Of course, this workaround is limited – it only applies to partners in a partnership and to shareholders of an S corporation. It does nothing, for example, to reduce the impact of the cap on higher-paid employees who live or work in high tax states, including New York.

Many observers believe that the elimination or increase of the SALT cap may be difficult to achieve at the federal level because it would deliver a significant tax benefit to wealthy Americans while doing next to nothing for most other taxpayers.

New York’s Budget

Governor Cuomo must have anticipated these risks and, so, the current budget introduced an elective “pass-through entity tax” similar to the workaround approved by the IRS, described above. The elective tax will be available only to partnerships and S corporations, all the owners of which are individuals.

As originally proposed by the Governor, the tax would be imposed at the rate of 6.85 percent [6] upon the adjusted net income of an electing pass-through entity that is doing business in New York, to the extent such income is allocable to New York.

The pass-through entity’s partners or shareholders would be entitled to a credit against their New York personal income tax liability based upon their profit percentage of the partnership or their pro rata share of the S corporation, and the amount of entity tax paid by the partnership or S corporation, as the case may be. [7]

A similar credit would be available to a resident partner or shareholder for their share of any pass-through entity tax imposed by another state upon the entity’s income derived from that state. In this way, the partners and shareholders will be permitted to indirectly deduct the SALT taxes paid by their pass-through entity.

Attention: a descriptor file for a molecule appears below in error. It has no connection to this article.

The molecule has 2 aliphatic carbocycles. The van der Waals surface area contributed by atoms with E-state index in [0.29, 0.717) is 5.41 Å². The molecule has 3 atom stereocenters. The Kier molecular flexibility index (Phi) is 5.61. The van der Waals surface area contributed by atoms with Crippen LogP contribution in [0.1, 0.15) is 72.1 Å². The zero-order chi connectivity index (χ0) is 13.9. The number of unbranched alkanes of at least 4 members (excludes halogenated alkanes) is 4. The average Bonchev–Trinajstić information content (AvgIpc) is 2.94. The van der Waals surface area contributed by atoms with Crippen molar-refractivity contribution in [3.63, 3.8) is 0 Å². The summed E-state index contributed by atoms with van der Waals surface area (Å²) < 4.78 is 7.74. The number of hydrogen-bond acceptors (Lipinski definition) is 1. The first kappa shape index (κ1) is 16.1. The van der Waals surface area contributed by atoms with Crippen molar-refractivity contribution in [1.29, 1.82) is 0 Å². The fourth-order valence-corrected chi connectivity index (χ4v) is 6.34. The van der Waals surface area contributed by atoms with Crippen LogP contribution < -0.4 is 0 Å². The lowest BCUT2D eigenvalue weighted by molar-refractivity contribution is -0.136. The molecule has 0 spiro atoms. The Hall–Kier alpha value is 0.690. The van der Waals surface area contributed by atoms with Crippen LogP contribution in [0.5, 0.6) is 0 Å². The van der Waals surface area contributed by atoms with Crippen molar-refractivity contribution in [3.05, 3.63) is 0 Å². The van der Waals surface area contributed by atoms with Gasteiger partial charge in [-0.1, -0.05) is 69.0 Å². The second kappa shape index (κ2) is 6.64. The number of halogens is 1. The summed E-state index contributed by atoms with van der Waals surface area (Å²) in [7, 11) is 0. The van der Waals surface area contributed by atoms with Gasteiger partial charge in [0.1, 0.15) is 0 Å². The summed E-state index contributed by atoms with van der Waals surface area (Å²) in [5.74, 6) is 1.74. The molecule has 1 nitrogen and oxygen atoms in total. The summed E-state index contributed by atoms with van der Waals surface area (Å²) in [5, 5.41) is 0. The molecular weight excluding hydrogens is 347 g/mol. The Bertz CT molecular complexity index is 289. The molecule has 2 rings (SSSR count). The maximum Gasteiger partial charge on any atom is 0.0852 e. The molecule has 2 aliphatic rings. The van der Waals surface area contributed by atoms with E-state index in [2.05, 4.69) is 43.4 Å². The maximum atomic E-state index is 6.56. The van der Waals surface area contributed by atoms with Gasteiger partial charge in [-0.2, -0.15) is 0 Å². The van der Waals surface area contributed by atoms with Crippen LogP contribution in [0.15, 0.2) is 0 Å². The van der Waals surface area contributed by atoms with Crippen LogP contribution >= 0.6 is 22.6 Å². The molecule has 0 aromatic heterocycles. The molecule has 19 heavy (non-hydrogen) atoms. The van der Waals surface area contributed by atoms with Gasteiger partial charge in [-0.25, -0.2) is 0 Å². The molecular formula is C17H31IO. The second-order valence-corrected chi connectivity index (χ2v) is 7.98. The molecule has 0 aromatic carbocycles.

The final text of the budget bill has not yet been released. Stay tuned for updates. In the meanwhile, it would behoove any pass-through entity doing business in New York to begin considering the impact of the elective tax upon its owners.


[1] In determining an individual’s alternative minimum taxable income, no itemized deduction for property, income, or sales tax was allowed.

[2] Yes, this is yet another of the TCJA changes that sunsets after 2025.

[3] Thus, under the provision, in the case of an individual, state and local property taxes, and state and local sales taxes, are not subject to the SALT cap limitation when paid or accrued in carrying on a trade or business, or an activity for the production of income.

[4] Sec. 11042 of the TCJA and sec. 164 of the Code. The “State and Local Tax,” or SALT, Cap.

[5] IRS Notice 2020-75.

[6] The highest New York tax rate applicable to individuals, disregarding the “temporary” surcharge taxes.

[7] The electing pass-through entity will be liable for the tax in the first instance; in addition, the partners or shareholders of the pass-through entity will be jointly and severally liable for the tax.